At a congressional hearing Tuesday, leaders from Harvard, the University of Pennsylvania and the Massachusetts Institute of Technology gave carefully worded—and seemingly evasive—answers to the question of whether they would discipline students who called for the genocide of Jews. The intense criticism that followed led many to ask: who had prepared them to bear witness?

It turns out that one of the best-known law firms in the United States, WilmerHale, was involved in the matter.

Two of the school’s presidents, Claudine Gay of Harvard and Elizabeth Magill of Penn, prepared separately for congressional testimony with equipment from WilmerHale, according to two people familiar with the situation who asked not to be identified because the preparation process It is confidential.

WilmerHale also met with MIT President Sally Kornbluth, one of the people said.

On Saturday, Magill resigned as Penn president after the fallout from her congressional testimony became overwhelming.

WilmerHale, created through the 2004 merger between Wilmer Cutler Pickering of Washington and Hale and Dorr of Boston, has offices in the United States, Europe and Asia. He is best known in the legal industry for defending clients facing government investigations and enforcement. Among its best-known clients are oil giant BP PLC, which the law firm represented during government investigations following an oil spill in the Gulf of Mexico, and President Richard Nixon, whom it represented in his fight with Congress. for the Watergate tapes.

He also has extensive practice working with universities.

WilmerHale’s attorneys sat front row at Tuesday’s hearing. Among them were Alyssa DaCunha, who leads the firm’s congressional investigations and crisis management practices, and Felicia Ellsworth, vice president of the firm’s litigation and disputes department.

Both DaCunha and Ellsworth were involved in preparing the Harvard and Penn presidents for the hearings, a person familiar with the process said. Each of the schools independently hired WilmerHale, and the company created separate teams to prepare each president. The company already had ties to all three schools.

A company spokeswoman declined to comment.

Preparing for congressional testimony involves combining legal caution with political astuteness and common sense, legal experts say. Lawyers often advise those testifying to keep the law in mind, but also consider the headlines that might emerge from the hearing. That can be a difficult task after hours of intense interrogations.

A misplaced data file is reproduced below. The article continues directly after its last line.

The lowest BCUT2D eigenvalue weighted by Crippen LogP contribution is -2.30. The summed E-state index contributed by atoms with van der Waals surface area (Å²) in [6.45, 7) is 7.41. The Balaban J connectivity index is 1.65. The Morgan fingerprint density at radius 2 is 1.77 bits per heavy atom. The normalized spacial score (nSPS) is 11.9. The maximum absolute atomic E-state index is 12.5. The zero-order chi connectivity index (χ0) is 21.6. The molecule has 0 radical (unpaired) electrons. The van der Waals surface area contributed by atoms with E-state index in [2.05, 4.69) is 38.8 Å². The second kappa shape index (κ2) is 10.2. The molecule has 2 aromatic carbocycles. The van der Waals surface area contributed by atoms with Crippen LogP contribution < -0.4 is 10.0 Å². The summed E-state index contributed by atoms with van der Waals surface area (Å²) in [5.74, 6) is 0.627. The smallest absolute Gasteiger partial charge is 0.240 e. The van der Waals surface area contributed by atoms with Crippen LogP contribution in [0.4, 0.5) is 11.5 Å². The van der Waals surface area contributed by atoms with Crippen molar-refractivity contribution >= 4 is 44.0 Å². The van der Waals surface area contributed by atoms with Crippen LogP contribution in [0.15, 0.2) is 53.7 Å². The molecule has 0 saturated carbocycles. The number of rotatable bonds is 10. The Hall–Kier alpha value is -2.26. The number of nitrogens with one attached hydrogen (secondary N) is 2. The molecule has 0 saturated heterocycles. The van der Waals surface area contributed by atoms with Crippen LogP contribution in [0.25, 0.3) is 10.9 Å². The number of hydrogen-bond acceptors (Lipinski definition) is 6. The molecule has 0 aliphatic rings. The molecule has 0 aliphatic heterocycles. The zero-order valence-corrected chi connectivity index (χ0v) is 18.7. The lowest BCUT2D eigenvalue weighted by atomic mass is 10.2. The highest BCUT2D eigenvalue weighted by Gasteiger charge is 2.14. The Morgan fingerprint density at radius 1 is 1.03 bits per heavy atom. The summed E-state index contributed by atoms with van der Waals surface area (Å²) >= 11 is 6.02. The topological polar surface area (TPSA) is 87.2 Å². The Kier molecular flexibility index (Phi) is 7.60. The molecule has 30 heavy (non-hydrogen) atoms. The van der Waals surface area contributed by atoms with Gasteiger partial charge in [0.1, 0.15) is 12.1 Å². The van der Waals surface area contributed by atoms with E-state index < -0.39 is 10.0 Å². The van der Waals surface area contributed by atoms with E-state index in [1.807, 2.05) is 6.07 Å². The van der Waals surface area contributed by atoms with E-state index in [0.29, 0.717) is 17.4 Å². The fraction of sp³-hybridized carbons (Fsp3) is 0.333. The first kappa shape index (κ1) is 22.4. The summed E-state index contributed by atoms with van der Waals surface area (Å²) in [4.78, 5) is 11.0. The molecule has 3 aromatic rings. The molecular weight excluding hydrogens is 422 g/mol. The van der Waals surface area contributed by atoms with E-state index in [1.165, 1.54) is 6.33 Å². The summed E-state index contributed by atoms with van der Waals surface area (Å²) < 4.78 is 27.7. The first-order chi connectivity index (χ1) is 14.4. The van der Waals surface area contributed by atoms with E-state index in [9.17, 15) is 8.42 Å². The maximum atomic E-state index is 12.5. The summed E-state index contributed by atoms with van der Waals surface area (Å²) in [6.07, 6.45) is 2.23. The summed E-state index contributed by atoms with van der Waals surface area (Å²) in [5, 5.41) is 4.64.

“I became caught up in what had become at that point a lengthy and combative exchange about policies and procedures,” Dr. Gay told The Harvard Crimson.

Steven Davidoff Solomon, a professor at the University of California, Berkeley School of Law, said the university presidents seemed “prepared to give answers in court, rather than in a public forum.”

But the responsibility of university presidents, Solomon said, is “not to give legal answers, but to give the vision of the university.”

In one of the most charged moments of testimony, Rep. Elise Stefanik, R-New York, asked the three presidents whether calls for violence against Jews would violate their school’s code of conduct.

MIT’s Dr. Kornbluth responded that they could do so, “if they are directed at individuals, without making public statements.” Penn’s Magill said a call for violence against Jews could be considered a violation “if it’s targeted and severe, widespread, it’s harassment.” When pressed to answer yes or no, she responded, “it’s a context-dependent decision.” And Harvard’s Dr. Gay responded, “It may be, depending on the context.”

The responses immediately triggered an avalanche of criticism. A House committee opened an investigation into the three institutions, and a donor recovered a large donation to Penn. A day after Wharton’s board of advisors called for Magill to resign, Wharton’s university executive board issued a statement Friday supporting the leadership change.

Critics said the answers seemed too focused on whether conduct would violate the First Amendment.

“Once they were in that box, I think they continued their preparation,” said Edward Rock, a law professor at New York University. “That’s why they seemed so rigid. And then they realized it was a terrible answer.”

Dr. Gay of Harvard made a clarification on Wednesday: “Let me be clear: calls for violence or genocide against the Jewish community, or any religious or ethnic group, are vile. “They have no place at Harvard, and those who threaten our Jewish students will be held accountable.”

Ms. Magill of Penn said in a video: “I did not focus, but should have, on the irrefutable fact that a call for the genocide of the Jewish people is a call for some of the most terrible violence that human beings can perpetrate.” ”.